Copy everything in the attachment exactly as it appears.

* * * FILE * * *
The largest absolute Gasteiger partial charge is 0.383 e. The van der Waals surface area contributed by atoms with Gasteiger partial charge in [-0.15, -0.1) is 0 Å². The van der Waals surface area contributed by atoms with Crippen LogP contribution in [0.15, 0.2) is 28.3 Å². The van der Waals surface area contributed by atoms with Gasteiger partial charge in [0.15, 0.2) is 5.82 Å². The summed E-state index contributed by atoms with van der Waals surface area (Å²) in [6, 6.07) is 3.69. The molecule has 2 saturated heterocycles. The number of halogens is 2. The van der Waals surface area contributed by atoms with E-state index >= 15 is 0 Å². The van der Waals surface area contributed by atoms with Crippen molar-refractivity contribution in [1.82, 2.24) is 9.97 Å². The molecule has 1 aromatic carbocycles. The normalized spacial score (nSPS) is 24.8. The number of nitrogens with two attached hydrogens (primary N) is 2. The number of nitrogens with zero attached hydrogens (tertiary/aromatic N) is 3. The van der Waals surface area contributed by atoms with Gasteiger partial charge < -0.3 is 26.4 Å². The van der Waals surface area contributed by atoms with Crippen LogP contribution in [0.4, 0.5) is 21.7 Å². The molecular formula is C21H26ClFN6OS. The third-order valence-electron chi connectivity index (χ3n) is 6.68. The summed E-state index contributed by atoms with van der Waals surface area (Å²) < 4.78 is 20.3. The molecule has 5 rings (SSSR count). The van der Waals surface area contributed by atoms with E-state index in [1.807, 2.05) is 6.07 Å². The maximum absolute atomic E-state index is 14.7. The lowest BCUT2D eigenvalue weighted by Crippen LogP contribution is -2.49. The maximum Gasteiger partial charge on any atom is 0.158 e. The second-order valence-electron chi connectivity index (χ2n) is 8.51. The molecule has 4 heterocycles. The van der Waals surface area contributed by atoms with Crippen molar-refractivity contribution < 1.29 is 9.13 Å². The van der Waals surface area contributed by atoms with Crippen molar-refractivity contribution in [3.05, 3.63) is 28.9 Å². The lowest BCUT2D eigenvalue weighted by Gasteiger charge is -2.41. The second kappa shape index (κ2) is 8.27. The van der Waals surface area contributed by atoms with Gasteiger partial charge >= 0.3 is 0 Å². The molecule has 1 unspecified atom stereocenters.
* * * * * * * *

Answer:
The largest absolute Gasteiger partial charge is 0.383 e. The van der Waals surface area contributed by atoms with Gasteiger partial charge in [-0.15, -0.1) is 0 Å². The van der Waals surface area contributed by atoms with Crippen LogP contribution in [0.15, 0.2) is 28.3 Å². The van der Waals surface area contributed by atoms with Gasteiger partial charge in [0.15, 0.2) is 5.82 Å². The summed E-state index contributed by atoms with van der Waals surface area (Å²) in [6, 6.07) is 3.69. The molecule has 2 saturated heterocycles. The number of halogens is 2. The van der Waals surface area contributed by atoms with E-state index >= 15 is 0 Å². The van der Waals surface area contributed by atoms with Crippen molar-refractivity contribution in [1.82, 2.24) is 9.97 Å². The molecule has 1 aromatic carbocycles. The normalized spacial score (nSPS) is 24.8. The number of nitrogens with two attached hydrogens (primary N) is 2. The number of nitrogens with zero attached hydrogens (tertiary/aromatic N) is 3. The van der Waals surface area contributed by atoms with Gasteiger partial charge < -0.3 is 26.4 Å². The van der Waals surface area contributed by atoms with Crippen LogP contribution in [0.4, 0.5) is 21.7 Å². The molecular formula is C21H26ClFN6OS. The third-order valence-electron chi connectivity index (χ3n) is 6.68. The summed E-state index contributed by atoms with van der Waals surface area (Å²) < 4.78 is 20.3. The molecule has 5 rings (SSSR count). The van der Waals surface area contributed by atoms with E-state index in [1.807, 2.05) is 6.07 Å². The maximum absolute atomic E-state index is 14.7. The lowest BCUT2D eigenvalue weighted by Crippen LogP contribution is -2.49. The maximum Gasteiger partial charge on any atom is 0.158 e. The second-order valence-electron chi connectivity index (χ2n) is 8.51. The molecule has 4 heterocycles. The van der Waals surface area contributed by atoms with Crippen molar-refractivity contribution < 1.29 is 9.13 Å². The van der Waals surface area contributed by atoms with Crippen molar-refractivity contribution in [3.05, 3.63) is 28.9 Å². The lowest BCUT2D eigenvalue weighted by Gasteiger charge is -2.41. The second kappa shape index (κ2) is 8.27. The van der Waals surface area contributed by atoms with Gasteiger partial charge >= 0.3 is 0 Å². The molecule has 1 unspecified atom stereocenters.